A supplementary paper, adding further details on lesser duty rule, public interest test, defining the domestic producer and economic tools for identifying injury. A robust, WTO-compliant trade remedy regime is a vital element of any successful manufacturing economy. Producers need to have recourse to prompt and effective protection from trade shocks as well as from unfairly traded, injurious imports if they are to survive and thrive in an increasingly competitive world.
As we stated in our original paper published in March, trade defence measures have been an integral part of the rules-based WTO system from its very inception in 1947. The shelter they provide has enabled nations to reduce tariffs and eliminate trade barriers, secure in the knowledge that they can act to defend their industries if the need arises. They have thus helped drive the trade liberalisation agenda. It is therefore mistaken to view (for example) anti-dumping measures as being in some way “protectionist”. On the contrary, provided measures comply with the letter and spirit of the WTO rules, they are a key component of a liberal trade regime. Furthermore, by aiding the maintenance of a diverse supply base, such measures can help ensure that UK consumers, in this era of globalisation, retain access to competitively priced goods well into the future. This supplementary paper aims to aid ongoing discussions with Government, by adding further details around four areas that UK Steel set out in our earlier paper. Namely, lesser duty rule, public interest test, defining the domestic producer and economic tools for identifying injury.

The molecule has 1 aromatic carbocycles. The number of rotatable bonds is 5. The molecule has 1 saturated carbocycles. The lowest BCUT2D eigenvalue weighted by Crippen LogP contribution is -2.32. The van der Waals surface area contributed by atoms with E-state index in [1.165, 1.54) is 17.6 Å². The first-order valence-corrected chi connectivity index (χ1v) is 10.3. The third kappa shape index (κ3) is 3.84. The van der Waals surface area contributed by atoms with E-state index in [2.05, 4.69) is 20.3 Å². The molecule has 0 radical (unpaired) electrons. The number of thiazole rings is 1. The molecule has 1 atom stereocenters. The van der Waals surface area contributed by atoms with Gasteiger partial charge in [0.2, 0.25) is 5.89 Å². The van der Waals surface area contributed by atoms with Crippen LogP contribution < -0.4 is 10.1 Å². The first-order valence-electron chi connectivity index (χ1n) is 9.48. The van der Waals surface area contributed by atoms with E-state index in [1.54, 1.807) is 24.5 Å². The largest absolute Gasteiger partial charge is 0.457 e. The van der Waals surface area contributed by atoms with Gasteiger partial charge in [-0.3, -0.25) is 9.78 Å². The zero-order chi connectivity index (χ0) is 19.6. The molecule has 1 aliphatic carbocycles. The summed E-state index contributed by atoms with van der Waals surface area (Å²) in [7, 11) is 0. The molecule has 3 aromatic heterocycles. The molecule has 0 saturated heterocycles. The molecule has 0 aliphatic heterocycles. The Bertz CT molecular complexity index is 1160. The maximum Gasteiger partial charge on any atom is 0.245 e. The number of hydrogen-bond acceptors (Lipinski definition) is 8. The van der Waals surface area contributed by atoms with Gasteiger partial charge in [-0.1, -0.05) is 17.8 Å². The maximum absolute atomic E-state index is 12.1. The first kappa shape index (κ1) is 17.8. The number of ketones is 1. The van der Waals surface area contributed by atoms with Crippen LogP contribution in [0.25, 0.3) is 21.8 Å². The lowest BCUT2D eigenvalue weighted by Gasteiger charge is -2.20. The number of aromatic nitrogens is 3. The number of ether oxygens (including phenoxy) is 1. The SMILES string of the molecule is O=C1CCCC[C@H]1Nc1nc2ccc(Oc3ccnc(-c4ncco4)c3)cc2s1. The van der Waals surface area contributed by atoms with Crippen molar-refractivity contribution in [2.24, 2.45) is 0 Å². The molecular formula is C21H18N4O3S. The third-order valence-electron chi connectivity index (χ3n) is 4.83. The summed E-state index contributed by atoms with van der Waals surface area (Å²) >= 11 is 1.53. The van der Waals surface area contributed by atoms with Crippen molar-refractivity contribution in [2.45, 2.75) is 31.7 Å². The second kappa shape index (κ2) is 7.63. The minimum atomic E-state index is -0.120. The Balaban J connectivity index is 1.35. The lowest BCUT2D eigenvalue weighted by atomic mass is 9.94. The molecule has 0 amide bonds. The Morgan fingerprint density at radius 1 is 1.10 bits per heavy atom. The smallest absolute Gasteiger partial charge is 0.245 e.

Read the full paper for the steel sector view.